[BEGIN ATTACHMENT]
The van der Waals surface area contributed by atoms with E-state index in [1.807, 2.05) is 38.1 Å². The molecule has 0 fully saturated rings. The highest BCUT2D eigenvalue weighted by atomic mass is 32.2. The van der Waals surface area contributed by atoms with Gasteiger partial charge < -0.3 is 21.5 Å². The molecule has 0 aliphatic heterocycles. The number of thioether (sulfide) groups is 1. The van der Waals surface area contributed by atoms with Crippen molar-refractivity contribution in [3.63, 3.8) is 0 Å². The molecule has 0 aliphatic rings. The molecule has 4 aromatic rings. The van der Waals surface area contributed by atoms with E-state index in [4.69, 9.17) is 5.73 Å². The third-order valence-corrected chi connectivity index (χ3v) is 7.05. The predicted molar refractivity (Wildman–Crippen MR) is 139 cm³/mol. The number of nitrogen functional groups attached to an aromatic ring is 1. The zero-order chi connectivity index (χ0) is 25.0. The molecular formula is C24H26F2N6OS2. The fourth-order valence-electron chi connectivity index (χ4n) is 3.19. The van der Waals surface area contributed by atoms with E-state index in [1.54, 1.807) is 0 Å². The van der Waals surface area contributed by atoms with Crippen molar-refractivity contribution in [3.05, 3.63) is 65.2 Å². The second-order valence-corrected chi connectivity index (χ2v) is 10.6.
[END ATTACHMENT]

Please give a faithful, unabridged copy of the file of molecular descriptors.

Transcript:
The van der Waals surface area contributed by atoms with E-state index in [1.807, 2.05) is 38.1 Å². The molecule has 0 fully saturated rings. The highest BCUT2D eigenvalue weighted by atomic mass is 32.2. The van der Waals surface area contributed by atoms with Gasteiger partial charge < -0.3 is 21.5 Å². The molecule has 0 aliphatic heterocycles. The number of thioether (sulfide) groups is 1. The van der Waals surface area contributed by atoms with Crippen molar-refractivity contribution in [3.63, 3.8) is 0 Å². The molecule has 0 aliphatic rings. The molecule has 4 aromatic rings. The van der Waals surface area contributed by atoms with E-state index in [4.69, 9.17) is 5.73 Å². The third-order valence-corrected chi connectivity index (χ3v) is 7.05. The predicted molar refractivity (Wildman–Crippen MR) is 139 cm³/mol. The number of nitrogen functional groups attached to an aromatic ring is 1. The zero-order chi connectivity index (χ0) is 25.0. The molecular formula is C24H26F2N6OS2. The fourth-order valence-electron chi connectivity index (χ4n) is 3.19. The van der Waals surface area contributed by atoms with E-state index in [1.54, 1.807) is 0 Å². The van der Waals surface area contributed by atoms with Crippen molar-refractivity contribution in [3.05, 3.63) is 65.2 Å². The second-order valence-corrected chi connectivity index (χ2v) is 10.6.